When Hobart accepted a story drawn from a chapter of my novel in-progress for its annual baseball issue, I was thrilled to share some of what most of my writing time was going into, and, in the accompanying splash image, to illustrate the novel’s ekphrastic element.
In the story, a commercial campaign is early in post-production, its eventual look existing only in an artist’s vision:
François traced a pitcher’s mound and baseline in air. “I was thinking in this scene we make the depth of field very shallow, so the distance the pitcher is thinking about is a thing you feel, the heat of it, the heat between the runner and the pitcher. In the defocus, you see the runner and he is a mirage.”
“You’re putting crowds in the stands?” The director clicked his phone into its belt clip.
“This spot is about the summer everyone remembers never getting.”
For the story, the director and his producer lose their names from the novel. Their personalities meld into their professions and magnify François’s sense of his imperative to work long after their departure and “the bag-rustling end of the workday”:
Tap, tap on his tablet. Two clips, overlaid: pitcher, and runner and umpire. Frame by frame the pitcher went from smudged shadow into windup. Behind him, for the moment half-transparent, the base runner flared from focus into sweat jeweled on grease paint, and the first base umpire’s watch face flashed. The camera operator had pulled focus ten frames early. And the light was wrong, bluish clear, early morning warm-up light filmed weeks after the director had filmed the pitcher at midday and trusted backgrounds to an assistant, who—the director had said—would be fired for forgetting them.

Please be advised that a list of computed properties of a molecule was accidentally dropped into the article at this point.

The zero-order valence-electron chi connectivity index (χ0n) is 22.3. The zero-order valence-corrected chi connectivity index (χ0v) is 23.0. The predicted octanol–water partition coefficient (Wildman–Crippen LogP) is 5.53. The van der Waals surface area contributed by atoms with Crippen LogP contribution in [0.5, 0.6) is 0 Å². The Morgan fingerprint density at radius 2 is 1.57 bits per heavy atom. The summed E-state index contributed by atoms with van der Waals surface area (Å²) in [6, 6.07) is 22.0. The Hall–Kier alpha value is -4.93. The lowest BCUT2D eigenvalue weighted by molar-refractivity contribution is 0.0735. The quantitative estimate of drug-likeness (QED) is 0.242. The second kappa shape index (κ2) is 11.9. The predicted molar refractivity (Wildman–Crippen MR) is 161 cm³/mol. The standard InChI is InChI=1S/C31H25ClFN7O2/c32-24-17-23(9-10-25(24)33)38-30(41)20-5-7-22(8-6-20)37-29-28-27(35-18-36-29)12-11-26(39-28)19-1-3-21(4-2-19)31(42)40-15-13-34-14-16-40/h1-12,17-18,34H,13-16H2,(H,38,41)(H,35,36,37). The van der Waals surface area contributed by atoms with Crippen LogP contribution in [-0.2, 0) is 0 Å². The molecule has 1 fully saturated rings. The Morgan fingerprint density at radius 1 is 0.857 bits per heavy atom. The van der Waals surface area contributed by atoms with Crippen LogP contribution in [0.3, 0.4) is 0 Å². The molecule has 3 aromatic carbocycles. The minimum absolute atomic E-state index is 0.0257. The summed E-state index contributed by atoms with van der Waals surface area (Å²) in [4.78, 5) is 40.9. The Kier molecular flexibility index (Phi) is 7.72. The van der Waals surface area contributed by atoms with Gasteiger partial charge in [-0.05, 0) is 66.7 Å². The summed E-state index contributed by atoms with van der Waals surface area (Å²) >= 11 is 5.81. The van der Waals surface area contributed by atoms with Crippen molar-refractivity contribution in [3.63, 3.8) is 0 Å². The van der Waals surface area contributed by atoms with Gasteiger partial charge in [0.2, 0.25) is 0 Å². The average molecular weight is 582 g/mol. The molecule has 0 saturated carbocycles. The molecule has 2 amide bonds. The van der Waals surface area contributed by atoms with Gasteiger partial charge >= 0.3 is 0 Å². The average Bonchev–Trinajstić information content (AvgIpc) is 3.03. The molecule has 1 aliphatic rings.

To illustrate the depth of field François envisions I started with a photo of a Brooklyn Cyclones game (1). I liked the old-timey scale of the ballpark, the colors of the center field ads next to the right field shadows. I tinted a base layer to lift the scene out of everyday light (2) and overlaid a layer blown out with a lens blur (3). I added 9 additional layers (4) to darken shadows, fine-tune the lens blur to distance, halo the middle distance, and clarify the foreground for the final composite (5).
The chapter this story is drawn from has gone through revisions large and small since the story’s publication. Few extended passages remain intact. François’s sense of himself at work persists:
He was piloting the job, the company into after-hours calm, the building at sea in Manhattan, Manhattan anchored to a continent of ballpark afternoons.
Photo and composite: Sarah Malone